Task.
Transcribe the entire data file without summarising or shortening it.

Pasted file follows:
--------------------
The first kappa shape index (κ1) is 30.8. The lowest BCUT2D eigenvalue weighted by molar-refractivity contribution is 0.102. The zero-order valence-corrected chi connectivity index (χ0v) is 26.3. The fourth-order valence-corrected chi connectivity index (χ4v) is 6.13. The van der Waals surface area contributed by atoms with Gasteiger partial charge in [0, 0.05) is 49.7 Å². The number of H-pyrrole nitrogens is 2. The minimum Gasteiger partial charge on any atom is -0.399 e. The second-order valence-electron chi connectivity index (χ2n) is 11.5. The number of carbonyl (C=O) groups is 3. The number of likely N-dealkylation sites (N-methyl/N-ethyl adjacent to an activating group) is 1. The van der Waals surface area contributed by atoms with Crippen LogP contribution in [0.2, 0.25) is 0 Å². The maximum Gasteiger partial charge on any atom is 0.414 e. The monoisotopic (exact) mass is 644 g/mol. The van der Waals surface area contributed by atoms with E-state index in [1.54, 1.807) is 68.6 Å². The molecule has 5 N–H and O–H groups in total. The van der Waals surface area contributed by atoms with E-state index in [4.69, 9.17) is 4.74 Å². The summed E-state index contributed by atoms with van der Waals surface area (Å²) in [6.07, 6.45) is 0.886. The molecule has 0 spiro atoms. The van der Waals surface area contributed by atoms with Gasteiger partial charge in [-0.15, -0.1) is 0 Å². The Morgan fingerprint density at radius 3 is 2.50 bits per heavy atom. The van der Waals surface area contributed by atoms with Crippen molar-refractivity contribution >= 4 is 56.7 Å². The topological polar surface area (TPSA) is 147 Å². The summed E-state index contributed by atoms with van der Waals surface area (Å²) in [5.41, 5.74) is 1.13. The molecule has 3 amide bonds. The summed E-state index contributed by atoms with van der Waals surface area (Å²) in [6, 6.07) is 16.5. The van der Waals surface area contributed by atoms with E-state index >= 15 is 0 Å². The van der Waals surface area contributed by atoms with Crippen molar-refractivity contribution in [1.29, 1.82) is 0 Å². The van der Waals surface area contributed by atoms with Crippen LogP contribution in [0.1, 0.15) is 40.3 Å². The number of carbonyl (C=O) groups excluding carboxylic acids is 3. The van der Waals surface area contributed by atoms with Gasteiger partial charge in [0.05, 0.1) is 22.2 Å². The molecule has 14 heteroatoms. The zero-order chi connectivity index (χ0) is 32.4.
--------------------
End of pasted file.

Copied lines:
The first kappa shape index (κ1) is 30.8. The lowest BCUT2D eigenvalue weighted by molar-refractivity contribution is 0.102. The zero-order valence-corrected chi connectivity index (χ0v) is 26.3. The fourth-order valence-corrected chi connectivity index (χ4v) is 6.13. The van der Waals surface area contributed by atoms with Gasteiger partial charge in [0, 0.05) is 49.7 Å². The number of H-pyrrole nitrogens is 2. The minimum Gasteiger partial charge on any atom is -0.399 e. The second-order valence-electron chi connectivity index (χ2n) is 11.5. The number of carbonyl (C=O) groups is 3. The number of likely N-dealkylation sites (N-methyl/N-ethyl adjacent to an activating group) is 1. The van der Waals surface area contributed by atoms with Crippen LogP contribution in [0.2, 0.25) is 0 Å². The maximum Gasteiger partial charge on any atom is 0.414 e. The monoisotopic (exact) mass is 644 g/mol. The van der Waals surface area contributed by atoms with E-state index in [1.54, 1.807) is 68.6 Å². The molecule has 5 N–H and O–H groups in total. The van der Waals surface area contributed by atoms with E-state index in [4.69, 9.17) is 4.74 Å². The summed E-state index contributed by atoms with van der Waals surface area (Å²) in [6.07, 6.45) is 0.886. The molecule has 0 spiro atoms. The van der Waals surface area contributed by atoms with Gasteiger partial charge in [-0.15, -0.1) is 0 Å². The Morgan fingerprint density at radius 3 is 2.50 bits per heavy atom. The van der Waals surface area contributed by atoms with Crippen molar-refractivity contribution >= 4 is 56.7 Å². The topological polar surface area (TPSA) is 147 Å². The summed E-state index contributed by atoms with van der Waals surface area (Å²) in [5.41, 5.74) is 1.13. The molecule has 3 amide bonds. The summed E-state index contributed by atoms with van der Waals surface area (Å²) in [6, 6.07) is 16.5. The van der Waals surface area contributed by atoms with E-state index >= 15 is 0 Å². The van der Waals surface area contributed by atoms with Crippen molar-refractivity contribution in [1.29, 1.82) is 0 Å². The van der Waals surface area contributed by atoms with Crippen LogP contribution in [0.1, 0.15) is 40.3 Å². The number of carbonyl (C=O) groups excluding carboxylic acids is 3. The van der Waals surface area contributed by atoms with Gasteiger partial charge in [0.05, 0.1) is 22.2 Å². The molecule has 14 heteroatoms. The zero-order chi connectivity index (χ0) is 32.4.